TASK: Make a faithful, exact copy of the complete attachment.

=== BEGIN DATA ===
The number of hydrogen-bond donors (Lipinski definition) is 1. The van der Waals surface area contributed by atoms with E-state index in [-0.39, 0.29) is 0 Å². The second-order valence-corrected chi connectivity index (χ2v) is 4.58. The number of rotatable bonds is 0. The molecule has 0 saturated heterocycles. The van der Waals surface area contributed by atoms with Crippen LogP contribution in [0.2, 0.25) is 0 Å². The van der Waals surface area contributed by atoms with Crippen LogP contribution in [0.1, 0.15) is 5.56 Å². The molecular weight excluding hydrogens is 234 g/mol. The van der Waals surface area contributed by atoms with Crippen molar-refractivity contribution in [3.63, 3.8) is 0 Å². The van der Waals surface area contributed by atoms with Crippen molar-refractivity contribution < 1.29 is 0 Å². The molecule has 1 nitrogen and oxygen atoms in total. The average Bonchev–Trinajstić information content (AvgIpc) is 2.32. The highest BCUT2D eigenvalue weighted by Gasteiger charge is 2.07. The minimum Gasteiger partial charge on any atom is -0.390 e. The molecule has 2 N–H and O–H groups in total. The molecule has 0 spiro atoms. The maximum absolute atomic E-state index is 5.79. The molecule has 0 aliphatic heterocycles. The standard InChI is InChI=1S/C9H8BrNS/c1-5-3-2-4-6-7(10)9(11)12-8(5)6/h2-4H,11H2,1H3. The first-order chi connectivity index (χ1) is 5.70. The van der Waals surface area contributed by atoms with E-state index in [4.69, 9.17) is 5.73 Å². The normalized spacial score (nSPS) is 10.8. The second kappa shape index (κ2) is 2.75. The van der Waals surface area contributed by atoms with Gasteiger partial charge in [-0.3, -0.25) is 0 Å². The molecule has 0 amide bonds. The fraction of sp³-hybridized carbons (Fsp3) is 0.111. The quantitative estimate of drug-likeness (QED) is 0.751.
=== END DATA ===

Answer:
The number of hydrogen-bond donors (Lipinski definition) is 1. The van der Waals surface area contributed by atoms with E-state index in [-0.39, 0.29) is 0 Å². The second-order valence-corrected chi connectivity index (χ2v) is 4.58. The number of rotatable bonds is 0. The molecule has 0 saturated heterocycles. The van der Waals surface area contributed by atoms with Crippen LogP contribution in [0.2, 0.25) is 0 Å². The van der Waals surface area contributed by atoms with Crippen LogP contribution in [0.1, 0.15) is 5.56 Å². The molecular weight excluding hydrogens is 234 g/mol. The van der Waals surface area contributed by atoms with Crippen molar-refractivity contribution in [3.63, 3.8) is 0 Å². The van der Waals surface area contributed by atoms with Crippen molar-refractivity contribution < 1.29 is 0 Å². The molecule has 1 nitrogen and oxygen atoms in total. The average Bonchev–Trinajstić information content (AvgIpc) is 2.32. The highest BCUT2D eigenvalue weighted by Gasteiger charge is 2.07. The minimum Gasteiger partial charge on any atom is -0.390 e. The molecule has 2 N–H and O–H groups in total. The molecule has 0 spiro atoms. The maximum absolute atomic E-state index is 5.79. The molecule has 0 aliphatic heterocycles. The standard InChI is InChI=1S/C9H8BrNS/c1-5-3-2-4-6-7(10)9(11)12-8(5)6/h2-4H,11H2,1H3. The first-order chi connectivity index (χ1) is 5.70. The van der Waals surface area contributed by atoms with E-state index in [4.69, 9.17) is 5.73 Å². The normalized spacial score (nSPS) is 10.8. The second kappa shape index (κ2) is 2.75. The van der Waals surface area contributed by atoms with Gasteiger partial charge in [-0.3, -0.25) is 0 Å². The molecule has 0 amide bonds. The fraction of sp³-hybridized carbons (Fsp3) is 0.111. The quantitative estimate of drug-likeness (QED) is 0.751.